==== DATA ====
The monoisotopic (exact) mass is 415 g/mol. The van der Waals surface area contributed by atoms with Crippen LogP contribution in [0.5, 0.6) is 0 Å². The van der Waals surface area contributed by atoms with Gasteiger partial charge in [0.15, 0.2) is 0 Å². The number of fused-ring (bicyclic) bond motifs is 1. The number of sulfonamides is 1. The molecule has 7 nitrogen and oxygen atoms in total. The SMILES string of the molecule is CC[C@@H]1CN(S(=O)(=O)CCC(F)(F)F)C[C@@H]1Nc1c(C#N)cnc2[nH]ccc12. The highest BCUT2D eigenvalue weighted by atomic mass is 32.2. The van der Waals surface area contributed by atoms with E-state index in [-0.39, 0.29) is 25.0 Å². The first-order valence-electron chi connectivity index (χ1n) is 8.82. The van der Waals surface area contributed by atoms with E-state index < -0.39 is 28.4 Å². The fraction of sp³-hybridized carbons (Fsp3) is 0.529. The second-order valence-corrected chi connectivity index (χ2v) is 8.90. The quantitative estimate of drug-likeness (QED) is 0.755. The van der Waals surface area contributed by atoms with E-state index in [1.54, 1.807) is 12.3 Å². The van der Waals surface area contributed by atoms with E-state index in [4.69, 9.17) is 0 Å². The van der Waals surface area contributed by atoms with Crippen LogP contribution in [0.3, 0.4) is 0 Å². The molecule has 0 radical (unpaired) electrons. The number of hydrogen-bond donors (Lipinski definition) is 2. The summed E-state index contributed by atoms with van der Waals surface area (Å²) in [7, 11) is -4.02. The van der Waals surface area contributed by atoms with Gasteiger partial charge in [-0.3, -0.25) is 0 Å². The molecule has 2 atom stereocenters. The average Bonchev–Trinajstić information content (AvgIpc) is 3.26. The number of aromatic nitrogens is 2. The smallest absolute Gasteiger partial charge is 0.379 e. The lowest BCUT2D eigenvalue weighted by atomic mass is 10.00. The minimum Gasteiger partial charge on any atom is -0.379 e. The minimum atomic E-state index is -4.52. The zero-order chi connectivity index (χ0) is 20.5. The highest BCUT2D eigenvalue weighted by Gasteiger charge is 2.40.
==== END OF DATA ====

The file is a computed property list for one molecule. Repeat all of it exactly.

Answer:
The monoisotopic (exact) mass is 415 g/mol. The van der Waals surface area contributed by atoms with Crippen LogP contribution in [0.5, 0.6) is 0 Å². The van der Waals surface area contributed by atoms with Gasteiger partial charge in [0.15, 0.2) is 0 Å². The number of fused-ring (bicyclic) bond motifs is 1. The number of sulfonamides is 1. The molecule has 7 nitrogen and oxygen atoms in total. The SMILES string of the molecule is CC[C@@H]1CN(S(=O)(=O)CCC(F)(F)F)C[C@@H]1Nc1c(C#N)cnc2[nH]ccc12. The highest BCUT2D eigenvalue weighted by atomic mass is 32.2. The van der Waals surface area contributed by atoms with E-state index in [-0.39, 0.29) is 25.0 Å². The first-order valence-electron chi connectivity index (χ1n) is 8.82. The van der Waals surface area contributed by atoms with E-state index < -0.39 is 28.4 Å². The fraction of sp³-hybridized carbons (Fsp3) is 0.529. The second-order valence-corrected chi connectivity index (χ2v) is 8.90. The quantitative estimate of drug-likeness (QED) is 0.755. The van der Waals surface area contributed by atoms with E-state index in [1.54, 1.807) is 12.3 Å². The van der Waals surface area contributed by atoms with E-state index in [4.69, 9.17) is 0 Å². The van der Waals surface area contributed by atoms with Crippen LogP contribution in [0.3, 0.4) is 0 Å². The molecule has 0 radical (unpaired) electrons. The number of hydrogen-bond donors (Lipinski definition) is 2. The summed E-state index contributed by atoms with van der Waals surface area (Å²) in [7, 11) is -4.02. The van der Waals surface area contributed by atoms with Gasteiger partial charge in [-0.3, -0.25) is 0 Å². The molecule has 2 atom stereocenters. The average Bonchev–Trinajstić information content (AvgIpc) is 3.26. The number of aromatic nitrogens is 2. The smallest absolute Gasteiger partial charge is 0.379 e. The lowest BCUT2D eigenvalue weighted by atomic mass is 10.00. The minimum Gasteiger partial charge on any atom is -0.379 e. The minimum atomic E-state index is -4.52. The zero-order chi connectivity index (χ0) is 20.5. The highest BCUT2D eigenvalue weighted by Gasteiger charge is 2.40.